Why Mariners are a legit postseason threat

September 21st, 2022

This story was excerpted from Daniel Kramer's Mariners Beat newsletter. To read the full newsletter, click here. And subscribe to get it regularly in your inbox.

ANAHEIM -- Scott Servais has made the obvious no secret over the past six weeks, openly declaring how the Mariners are a much better offense when consistently hitting home runs. And if there was ever a victory this season that perfectly illustrated the assertion from Seattle’s manager, it was Monday afternoon’s dominant 9-1 victory over the Angels

Carlos Santana crushed a grand slam in the fifth inning and a solo shot in the ninth, and Ty France clobbered a three-run blast in the seventh, with that trifecta serving as the difference in Seattle snapping a three-game skid. If that also sounds obvious, consider that had it not been for those three swings -- just those three -- the Mariners would’ve finished the ninth inning tied at 1.

Making Monday’s effort more timely and impressive was that the Mariners’ top three home run hitters were out of the lineup, as Eugenio Suárez (31 homers), Julio Rodríguez (27) and Cal Raleigh (23) are nursing injuries, though Rodríguez was in the lineup Tuesday night in Oakland and Raleigh was expected back later in the series.  

“The way the game is today, you need to hit homers,” Servais said. “It's really hard to win when you don’t. It’s hard to put four or five hits together in an inning.”

Run production -- or more specifically, home run production -- has been a huge factor in Seattle’s 26-17 record since Aug. 1, the American League’s fourth-best record in that stretch, as no AL team has left the yard more than the Mariners (69 dingers). As such, the long ball has accounted for a significant chunk of their overall run production, way up from earlier this season, including eight of their nine on Monday. 

Mariners’ runs scored via HR

Opening Day-July 31: 43.3% (9th in MLB)

Aug. 1-present: 55.8% (2nd)

The 12.5% jump is the second highest between both time spans, but that number could take a hit with Suárez sidelined at least another week, if not longer. That’s what made Santana’s heroics on Monday huge. He’s hit a whopping seven in his past nine games.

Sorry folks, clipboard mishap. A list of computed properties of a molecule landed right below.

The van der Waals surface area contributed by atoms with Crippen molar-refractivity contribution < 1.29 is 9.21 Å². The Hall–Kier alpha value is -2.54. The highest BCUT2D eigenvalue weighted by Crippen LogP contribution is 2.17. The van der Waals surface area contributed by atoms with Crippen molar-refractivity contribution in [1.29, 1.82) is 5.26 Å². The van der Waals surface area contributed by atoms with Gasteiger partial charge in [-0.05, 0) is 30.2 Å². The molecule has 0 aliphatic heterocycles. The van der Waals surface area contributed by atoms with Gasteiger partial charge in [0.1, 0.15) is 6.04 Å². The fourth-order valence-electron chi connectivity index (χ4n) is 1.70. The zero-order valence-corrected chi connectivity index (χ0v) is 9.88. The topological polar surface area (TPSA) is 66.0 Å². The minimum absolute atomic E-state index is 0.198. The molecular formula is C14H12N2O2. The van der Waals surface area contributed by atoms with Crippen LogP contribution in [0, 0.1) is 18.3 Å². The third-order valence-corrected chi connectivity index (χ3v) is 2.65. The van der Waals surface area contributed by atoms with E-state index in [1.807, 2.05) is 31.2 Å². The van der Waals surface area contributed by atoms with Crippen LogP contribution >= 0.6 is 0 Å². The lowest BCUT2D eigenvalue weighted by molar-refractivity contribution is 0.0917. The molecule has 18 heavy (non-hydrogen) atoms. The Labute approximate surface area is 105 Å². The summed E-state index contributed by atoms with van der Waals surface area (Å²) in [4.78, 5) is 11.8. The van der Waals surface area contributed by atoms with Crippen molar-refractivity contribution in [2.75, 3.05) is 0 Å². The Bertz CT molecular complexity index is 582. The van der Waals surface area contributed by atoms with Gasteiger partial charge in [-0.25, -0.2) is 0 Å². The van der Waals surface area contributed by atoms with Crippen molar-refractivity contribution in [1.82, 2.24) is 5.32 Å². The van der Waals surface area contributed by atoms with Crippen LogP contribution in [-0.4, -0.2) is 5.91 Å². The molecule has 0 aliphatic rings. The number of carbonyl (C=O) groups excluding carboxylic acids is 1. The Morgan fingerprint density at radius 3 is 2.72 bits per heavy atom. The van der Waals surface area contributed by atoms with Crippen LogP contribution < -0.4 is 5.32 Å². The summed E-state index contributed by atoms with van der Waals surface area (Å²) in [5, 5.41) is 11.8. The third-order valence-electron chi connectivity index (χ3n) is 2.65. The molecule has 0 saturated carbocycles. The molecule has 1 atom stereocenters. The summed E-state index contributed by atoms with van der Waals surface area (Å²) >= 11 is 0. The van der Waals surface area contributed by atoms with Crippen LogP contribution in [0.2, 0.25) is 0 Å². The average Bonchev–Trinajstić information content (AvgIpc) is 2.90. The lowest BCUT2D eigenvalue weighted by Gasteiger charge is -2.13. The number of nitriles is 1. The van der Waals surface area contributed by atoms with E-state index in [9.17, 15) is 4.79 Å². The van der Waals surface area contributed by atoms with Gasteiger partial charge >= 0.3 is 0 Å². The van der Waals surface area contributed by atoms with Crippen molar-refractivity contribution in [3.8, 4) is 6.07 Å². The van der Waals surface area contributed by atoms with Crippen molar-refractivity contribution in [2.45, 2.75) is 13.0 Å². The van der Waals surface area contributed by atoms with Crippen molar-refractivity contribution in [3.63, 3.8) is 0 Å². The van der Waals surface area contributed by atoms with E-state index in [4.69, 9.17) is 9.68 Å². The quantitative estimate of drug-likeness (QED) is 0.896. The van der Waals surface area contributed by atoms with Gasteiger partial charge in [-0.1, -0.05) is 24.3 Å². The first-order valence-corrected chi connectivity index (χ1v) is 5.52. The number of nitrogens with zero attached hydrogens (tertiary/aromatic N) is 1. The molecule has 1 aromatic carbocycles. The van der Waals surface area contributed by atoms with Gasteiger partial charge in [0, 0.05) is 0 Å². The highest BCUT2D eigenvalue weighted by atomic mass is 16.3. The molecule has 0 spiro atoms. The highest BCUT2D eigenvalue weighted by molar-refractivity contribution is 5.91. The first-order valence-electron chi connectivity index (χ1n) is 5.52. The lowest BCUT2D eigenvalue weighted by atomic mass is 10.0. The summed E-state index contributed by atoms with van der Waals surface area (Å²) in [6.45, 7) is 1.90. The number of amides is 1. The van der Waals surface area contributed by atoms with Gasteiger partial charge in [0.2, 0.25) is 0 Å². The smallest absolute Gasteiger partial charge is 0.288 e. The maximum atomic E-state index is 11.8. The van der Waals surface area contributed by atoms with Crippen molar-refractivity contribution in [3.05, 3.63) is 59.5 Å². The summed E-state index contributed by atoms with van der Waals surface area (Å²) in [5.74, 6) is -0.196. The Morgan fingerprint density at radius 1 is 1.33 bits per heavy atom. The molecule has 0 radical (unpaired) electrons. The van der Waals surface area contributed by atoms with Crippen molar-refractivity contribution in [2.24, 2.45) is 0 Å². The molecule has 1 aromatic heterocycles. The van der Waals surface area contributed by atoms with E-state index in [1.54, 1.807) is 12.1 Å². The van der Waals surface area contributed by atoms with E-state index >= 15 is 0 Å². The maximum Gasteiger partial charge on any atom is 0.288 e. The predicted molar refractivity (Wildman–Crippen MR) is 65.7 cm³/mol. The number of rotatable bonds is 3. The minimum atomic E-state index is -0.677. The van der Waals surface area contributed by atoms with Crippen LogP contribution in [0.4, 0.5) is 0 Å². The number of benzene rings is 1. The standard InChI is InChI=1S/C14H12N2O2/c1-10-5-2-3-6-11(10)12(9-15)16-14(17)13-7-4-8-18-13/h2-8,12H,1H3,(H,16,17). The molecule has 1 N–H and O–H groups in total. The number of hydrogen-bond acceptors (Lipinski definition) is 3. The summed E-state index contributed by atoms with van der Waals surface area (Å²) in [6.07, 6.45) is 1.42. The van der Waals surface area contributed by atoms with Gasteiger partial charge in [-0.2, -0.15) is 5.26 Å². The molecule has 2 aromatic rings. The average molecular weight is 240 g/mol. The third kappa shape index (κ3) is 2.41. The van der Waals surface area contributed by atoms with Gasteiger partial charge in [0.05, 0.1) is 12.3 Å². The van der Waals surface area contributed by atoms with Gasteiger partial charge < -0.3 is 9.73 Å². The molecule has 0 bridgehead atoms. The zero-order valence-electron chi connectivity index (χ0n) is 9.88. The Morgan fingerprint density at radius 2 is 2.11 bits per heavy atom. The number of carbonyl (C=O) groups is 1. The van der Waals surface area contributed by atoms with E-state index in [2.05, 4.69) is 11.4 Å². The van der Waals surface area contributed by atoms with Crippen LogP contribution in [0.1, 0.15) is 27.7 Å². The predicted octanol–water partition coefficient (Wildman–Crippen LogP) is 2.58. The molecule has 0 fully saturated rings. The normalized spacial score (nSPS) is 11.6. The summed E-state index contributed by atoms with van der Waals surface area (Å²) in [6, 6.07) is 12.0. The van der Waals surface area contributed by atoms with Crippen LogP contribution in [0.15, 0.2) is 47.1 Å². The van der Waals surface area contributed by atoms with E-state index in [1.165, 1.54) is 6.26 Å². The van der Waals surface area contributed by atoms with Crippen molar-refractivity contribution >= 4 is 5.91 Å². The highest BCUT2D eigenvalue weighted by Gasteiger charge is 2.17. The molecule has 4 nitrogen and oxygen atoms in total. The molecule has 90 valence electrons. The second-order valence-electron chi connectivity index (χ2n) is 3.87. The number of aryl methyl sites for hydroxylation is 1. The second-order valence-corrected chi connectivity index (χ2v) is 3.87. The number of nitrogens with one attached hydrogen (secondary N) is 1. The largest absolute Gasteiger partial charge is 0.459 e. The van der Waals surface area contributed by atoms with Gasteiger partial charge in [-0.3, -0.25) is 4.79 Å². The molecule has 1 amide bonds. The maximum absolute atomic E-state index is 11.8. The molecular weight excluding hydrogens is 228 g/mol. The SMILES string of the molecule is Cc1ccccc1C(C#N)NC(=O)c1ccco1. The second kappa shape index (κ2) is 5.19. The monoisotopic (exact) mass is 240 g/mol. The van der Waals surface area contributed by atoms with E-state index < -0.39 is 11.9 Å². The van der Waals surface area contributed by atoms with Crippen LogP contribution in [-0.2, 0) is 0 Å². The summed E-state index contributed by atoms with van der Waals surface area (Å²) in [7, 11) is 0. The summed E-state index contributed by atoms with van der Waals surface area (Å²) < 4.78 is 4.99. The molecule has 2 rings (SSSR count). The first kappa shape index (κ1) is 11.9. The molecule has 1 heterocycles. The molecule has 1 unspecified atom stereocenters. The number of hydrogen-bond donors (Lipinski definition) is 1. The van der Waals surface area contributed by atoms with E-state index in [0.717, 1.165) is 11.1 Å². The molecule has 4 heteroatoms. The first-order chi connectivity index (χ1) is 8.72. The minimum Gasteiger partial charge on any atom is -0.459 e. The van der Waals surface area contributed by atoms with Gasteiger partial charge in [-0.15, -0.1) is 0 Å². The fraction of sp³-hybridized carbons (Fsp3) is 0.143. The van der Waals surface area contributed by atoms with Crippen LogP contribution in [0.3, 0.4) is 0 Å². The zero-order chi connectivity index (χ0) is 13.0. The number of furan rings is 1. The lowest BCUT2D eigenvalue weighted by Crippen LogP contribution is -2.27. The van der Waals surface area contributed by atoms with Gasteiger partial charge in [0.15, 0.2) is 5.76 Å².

“When you score a lot of [runs] off homers, it makes it a little easier,” France said. “It's not just one person that we're relying on. It's just going to take all of us to get this done.”

Earlier this year, Seattle's biggest offensive issues were rooted in putting runners on but not cashing in; before Aug. 1, the Mariners had stranded an MLB-high 738 runners. And that’s what’s made their power surge even more effective -- they’re driving them all in with one big swing. 

As Servais regularly says, “home runs are awesome,” but there’s also risk in living and dying by the long ball, which he also recognizes. Good teams are well-rounded offensively, but homers are a big component. Each of the past two World Series champions, the Braves last year and the Dodgers in 2020, ranked in the top three in homers. 

The pitching quality will pick up significantly should the Mariners reach the postseason, but by then, it’s possible they’ll be fully healthy. Because at full strength, their power could carry them.


France’s home run in Anaheim on Monday was notable far less for its impressive 407-foot distance (per Statcast) beyond the deepest part of the park than it was for its quirk. As it landed over the left-center-field wall, the ball sailed right over an ad at Angel Stadium that was adorned with a French flag. 

Talk about product -- and hit -- placement.

“They brought it up,” France said, laughing. “Right over the French ice cream sign. That was good placement. My name is France and I like ice cream.”